Michael Phelps won a record number of gold medals at the 2008 Summer Olympics in Beijing. He is the youngest, most decorated Olympic athlete – with a total of 28 medals at the age of 35Ys old. While that is amazing, it is not so strange that Olympic athletes are naturally incentivized by the reward and honor of a gold medal.Financial institutions may not have gold medals, but they have incentive plans that help motivate their teams. Now is the time to begin designing next year’s plan to provide time for adequate discussion and buy-in at your institution. A well-designed officer incentive plan ensures the frontline’s goals are in line with your institution’s goals, making your job easier. There are a number of factors to consider, depending on what type of performance your community financial institution (CFI) wishes to improve. Setting goals on a single metric, such as volume or NIM, may result in more credit risk and less desirable returns. With the inclusion of profitability attributes, the incentive plan encourages officers to focus on quality returns when pricing deals.Designing and reviewing incentive plans. First, you will need to determine your CFI’s objectives and then link them to officer goals. A combination of profitability goals and strategic goals helps ensure short-term and long-term goals are being met. Here are a few to consider:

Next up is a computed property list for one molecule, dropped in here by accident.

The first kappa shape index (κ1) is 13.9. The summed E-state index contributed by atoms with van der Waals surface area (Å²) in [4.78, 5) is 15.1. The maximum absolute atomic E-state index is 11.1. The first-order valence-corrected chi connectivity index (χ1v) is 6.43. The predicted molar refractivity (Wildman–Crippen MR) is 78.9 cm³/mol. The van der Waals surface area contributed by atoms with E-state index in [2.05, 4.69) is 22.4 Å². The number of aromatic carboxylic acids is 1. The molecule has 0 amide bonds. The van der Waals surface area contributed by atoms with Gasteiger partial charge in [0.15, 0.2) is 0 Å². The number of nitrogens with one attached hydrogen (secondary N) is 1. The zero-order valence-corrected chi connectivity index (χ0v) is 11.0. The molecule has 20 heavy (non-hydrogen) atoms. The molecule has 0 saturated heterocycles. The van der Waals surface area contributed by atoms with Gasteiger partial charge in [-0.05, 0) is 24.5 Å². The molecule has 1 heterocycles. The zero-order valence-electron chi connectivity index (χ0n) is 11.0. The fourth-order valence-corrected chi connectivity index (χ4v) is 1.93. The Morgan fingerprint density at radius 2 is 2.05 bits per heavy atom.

- Overall loan growth
- New loan production
- Deposit growth
- Fee income generation from loans, deposits, and other products
- Risk-adjusted customer profitability
You may want to weigh the markers used differently and, over time, those weights may shift depending on your goals. Incorporating too many markers may make the goals difficult for officers to execute as they have too many objectives to focus on. Being able to track the set goals is essential to the success of an incentive plan. The design may take time, but once it is established, ongoing performance reviews with officers can be done easily. Adjustments and future considerations. Of course, some adjustments may need to be made for each plan year. For instance, when using 2020 performance results to compare to 2021, loan growth from the Paycheck Protection Program (PPP) would likely be separated from other loan growth. Or you may want officers to receive additional credit for successfully converting PPP customers and find a way to track it. When it comes to deposit growth, depending on the current environment, some CFIs will set criteria to only measure noninterest-bearing deposits instead of interest-bearing DDAs or CDs. However, when considering which deposit goals to track, tracking all deposit types may be helpful. If your institution’s goals change in the next year to focus on more deposit product types, these balances are already being tracked. Some CFIs will charge their loan officers to bring in deposits with loan deals, as they may be stickier than standalone deposit relationships. They may choose to closely track these, to see if the promised deposits come to fruition. Officer feedback. Encouraging officers to provide feedback and discussing any concerns about changes to the plan prior to implementation can help with the success of officer performance. Setting officers up for success also means ensuring they have a good understanding of customer profitability and know the drivers to get the best returns. This is good for your officers and your institution, making everyone’s job easier.